CyanIdes Of March wrote: HorseThief wrote: Morgan2012 wrote:
dubster101 wrote:Is there a thread where people discuss their JS1 experiences/questions and how to best prepare? I've been searching for a while but can't find it (if it exists). Any help/guidance would be appreciated!
Not really, but feel free to PM.
Same, feel free to PM.
I've gotten quite a few PMs but I don't mind answering any questions people might have about my interview.
Here are a few tips I think you should consider in terms of your JS1 (anyone who disagrees or would like to expand on any of these points, please do!).
I think it's very important that you answer honestly. If you are asked about what your biggest challenge at law school/Harvard will be, don't give an answer you think they want to hear. Be honest. You don't have to admit your deepest, darkest secrets (and you shouldn't) but you should stick relatively close to the truth so that you sound genuine. Be sure not to sound like you're giving catered, pandering responses.
Remember, law school is not undergrad. This is an institution for adults and professionals. When anticipating their questions and your responses, and when preparing questions of your own, take a step back and think if this is a mature answer/question. Is this something that might be more appropriate for an undergrad interview rather than a law school interview? Feel free to be lighthearted. This is more about content than tone.
Show that you are thinking about the long term, as well as the short term. In addition to preparing responses for questions like "What do you see yourself doing after law school?" and "What would constitute a successful career in law for you?" (these are different questions although your answers can be similar), demonstrate your thoughtfulness in your question time. How has the career services office adapted to the different reality of legal employment? What type of support is there for alumni? (Don'e fixate on the future, definitely ask questions about the school itself and the law student experience and lifestyle, but maybe have one or two thoughtful future-oriented questions prepped.)
Don't drag out your answers. You can take a beat after a question is asked to answer concisely and appropriately. You can tell your stories but don't let one narrative dominate your precious interview time (you can tell by this post that I have a major problem with this)!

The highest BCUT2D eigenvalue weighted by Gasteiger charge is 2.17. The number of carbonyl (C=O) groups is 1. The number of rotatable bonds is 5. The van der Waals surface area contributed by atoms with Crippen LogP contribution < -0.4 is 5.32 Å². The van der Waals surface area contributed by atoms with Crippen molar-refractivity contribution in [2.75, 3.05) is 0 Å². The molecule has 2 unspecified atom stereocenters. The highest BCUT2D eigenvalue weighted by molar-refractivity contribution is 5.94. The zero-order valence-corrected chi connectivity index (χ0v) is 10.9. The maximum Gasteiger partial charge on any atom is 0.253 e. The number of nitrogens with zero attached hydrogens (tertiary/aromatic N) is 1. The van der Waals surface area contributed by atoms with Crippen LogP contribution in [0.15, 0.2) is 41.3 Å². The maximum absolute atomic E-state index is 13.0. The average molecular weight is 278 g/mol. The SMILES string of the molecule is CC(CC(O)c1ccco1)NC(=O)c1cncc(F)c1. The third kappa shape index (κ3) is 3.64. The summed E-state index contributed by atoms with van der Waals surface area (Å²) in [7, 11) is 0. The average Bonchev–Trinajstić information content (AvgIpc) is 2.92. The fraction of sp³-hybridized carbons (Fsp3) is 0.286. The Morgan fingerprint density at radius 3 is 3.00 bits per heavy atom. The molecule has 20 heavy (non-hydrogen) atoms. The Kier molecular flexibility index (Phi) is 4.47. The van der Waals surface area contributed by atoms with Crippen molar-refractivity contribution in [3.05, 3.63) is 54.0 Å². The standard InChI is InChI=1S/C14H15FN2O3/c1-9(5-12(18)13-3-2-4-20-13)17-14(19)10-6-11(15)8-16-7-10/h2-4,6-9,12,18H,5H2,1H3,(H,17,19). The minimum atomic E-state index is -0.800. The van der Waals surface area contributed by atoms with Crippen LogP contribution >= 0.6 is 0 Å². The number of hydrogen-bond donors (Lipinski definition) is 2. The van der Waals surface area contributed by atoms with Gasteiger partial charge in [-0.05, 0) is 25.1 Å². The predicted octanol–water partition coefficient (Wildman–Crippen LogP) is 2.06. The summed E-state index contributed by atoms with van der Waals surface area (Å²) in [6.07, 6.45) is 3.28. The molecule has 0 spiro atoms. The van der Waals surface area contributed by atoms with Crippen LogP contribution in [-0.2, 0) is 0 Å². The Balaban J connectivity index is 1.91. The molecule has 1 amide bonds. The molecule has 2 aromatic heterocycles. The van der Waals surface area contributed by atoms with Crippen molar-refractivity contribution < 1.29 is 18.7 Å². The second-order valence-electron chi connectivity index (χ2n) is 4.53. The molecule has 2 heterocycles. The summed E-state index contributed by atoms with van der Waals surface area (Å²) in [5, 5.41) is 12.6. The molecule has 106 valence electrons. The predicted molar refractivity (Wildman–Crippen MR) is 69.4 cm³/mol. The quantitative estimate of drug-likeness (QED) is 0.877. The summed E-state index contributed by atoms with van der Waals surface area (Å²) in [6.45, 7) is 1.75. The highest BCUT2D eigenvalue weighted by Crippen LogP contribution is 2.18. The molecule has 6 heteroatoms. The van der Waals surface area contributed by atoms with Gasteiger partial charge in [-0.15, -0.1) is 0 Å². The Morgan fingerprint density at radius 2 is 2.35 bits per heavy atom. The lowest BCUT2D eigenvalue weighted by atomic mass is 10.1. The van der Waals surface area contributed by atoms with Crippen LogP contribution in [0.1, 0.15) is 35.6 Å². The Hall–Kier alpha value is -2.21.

Take a shot of your favorite liquor before the interview. NOT REALLY (unless you want to). But it's important that you don't seem too nervous or on edge. I honestly think Skype interviews are the hardest in this respect. When I have a phone interview, I'm able to pace and to gesticulate as wildly as I normally do (a characteristic that my friends always comment on). If I'm nervous during a phone interview, I can channel the nerves into my physical actions instead of my voice and answers. I knew a guy who told me that he rubs his stomach during phone interviews for college and jobs because the repetitive motion and sensation calms him down. He is a weird dude but it worked for him! Also, in in-person interviews you are much more able to read your interviewer's body language and react accordingly. With Skype, both you and the interviewer are in a pretty small defined space. I was very self-conscious about what she was able to see and if I was in the right spot, etc. During my alumni interviews for other schools, being in the same room and not feeling so confined to a 2'x2' area was a lot more comfortable for me. Skype is also hard because you do want to show your interest by emphasizing and conveying certain points with your body language. Skype gives the false impression that you should be able to do so, but I found it difficult to do without looking spastic in such a small window (why would I be emphasizing my point with my hands up by my face? and I don't want my hands flickering around at the bottom of the screen as a constant distraction). Just feel comfortable and try and frame yourself so that you are able to strike a good balance. And definitely don't sit there and stare at yourself. Look into the camera so that there is eye contact but feel free to glance at yourself or your interviewer at times.
I don't think I hit it out of the ballpark by any means during my interview. I didn't take any of my own advice^ but I've been thinking about it so I can learn from the experience and do better next time.
Most importantly, remember that you got an interview at Harvard! That's awesome! I was shocked when I got the interview request. Don't let it make you nervous, take it as encouragement!
TL;DR - Some advice. Be genuine. Content should be mature/law school appropriate. Show you are thinking about the long-term. Be concise. Don't be nervous. Understand the limits of Skype. And most importantly, you rock!
edit: a word